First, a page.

OREGON ARTS SUMMIT 2010
Disruptive innovations upset tried and true work methods and assumptions. Effective adaptation is expressed in how we pick up the pieces and put them back together in new ways. Michael Horn will keynote the Summit, starting the day with new models that connect other industries and other systems to the arts. Michael co-authored “Disrupting Class: How Disruptive Innovation Will Change the Way the World Learns” with Clayton Christensen, a Harvard Business Professor and founder of the Innosight Institute.
Arts organizations are not the only ones experiencing dramatic changes in the environments in which they work: companies, public agencies, and entire industries are also facing similar tectonic shifts. Disruptive innovations – groundbreaking shifts in products, services, and operating environments that create new value and opportunities – face all industries, including ours. New technologies have changed the way the arts are created and experienced, our audience members are no longer content to be mere observers, and there is an increasingly blurry line between for-profit and nonprofit artistic endeavors.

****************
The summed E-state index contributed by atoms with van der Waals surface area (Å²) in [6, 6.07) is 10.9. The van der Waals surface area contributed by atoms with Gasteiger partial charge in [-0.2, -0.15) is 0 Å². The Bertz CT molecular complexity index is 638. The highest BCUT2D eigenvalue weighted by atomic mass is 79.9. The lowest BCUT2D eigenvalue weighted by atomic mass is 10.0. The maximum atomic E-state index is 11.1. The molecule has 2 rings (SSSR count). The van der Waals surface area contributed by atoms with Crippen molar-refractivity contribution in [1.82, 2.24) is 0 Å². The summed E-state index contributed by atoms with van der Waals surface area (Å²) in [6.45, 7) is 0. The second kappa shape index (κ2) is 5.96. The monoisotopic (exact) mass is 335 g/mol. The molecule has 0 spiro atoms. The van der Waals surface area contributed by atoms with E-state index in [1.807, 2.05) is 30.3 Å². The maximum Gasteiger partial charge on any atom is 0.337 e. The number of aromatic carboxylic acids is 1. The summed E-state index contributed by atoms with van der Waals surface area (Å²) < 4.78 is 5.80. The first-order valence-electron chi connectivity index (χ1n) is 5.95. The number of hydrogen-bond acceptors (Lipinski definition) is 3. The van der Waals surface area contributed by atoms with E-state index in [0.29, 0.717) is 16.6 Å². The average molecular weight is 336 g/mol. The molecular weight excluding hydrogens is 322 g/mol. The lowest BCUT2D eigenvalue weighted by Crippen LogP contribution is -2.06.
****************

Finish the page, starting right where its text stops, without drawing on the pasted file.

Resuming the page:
What can we learn from how some companies and other industries transform a challenge into a new opportunity? What can we learn from others that fail to evolve?
A journalists’ salon, convened by Barry Johnson, and including Anne Focke, writer, editor and freelance art consultant from Seattle and Abraham Hyatt, Portland-based writer, editor and journalism evangelist.
The field of journalism faces its own disruptive innovations, and arts organizations can learn from how the press and media have responded to those challenges and opportunities – by re-examining core ethics and values, engaging their readers more directly, adjusting formats, and changing the ways revenue is generated and spent.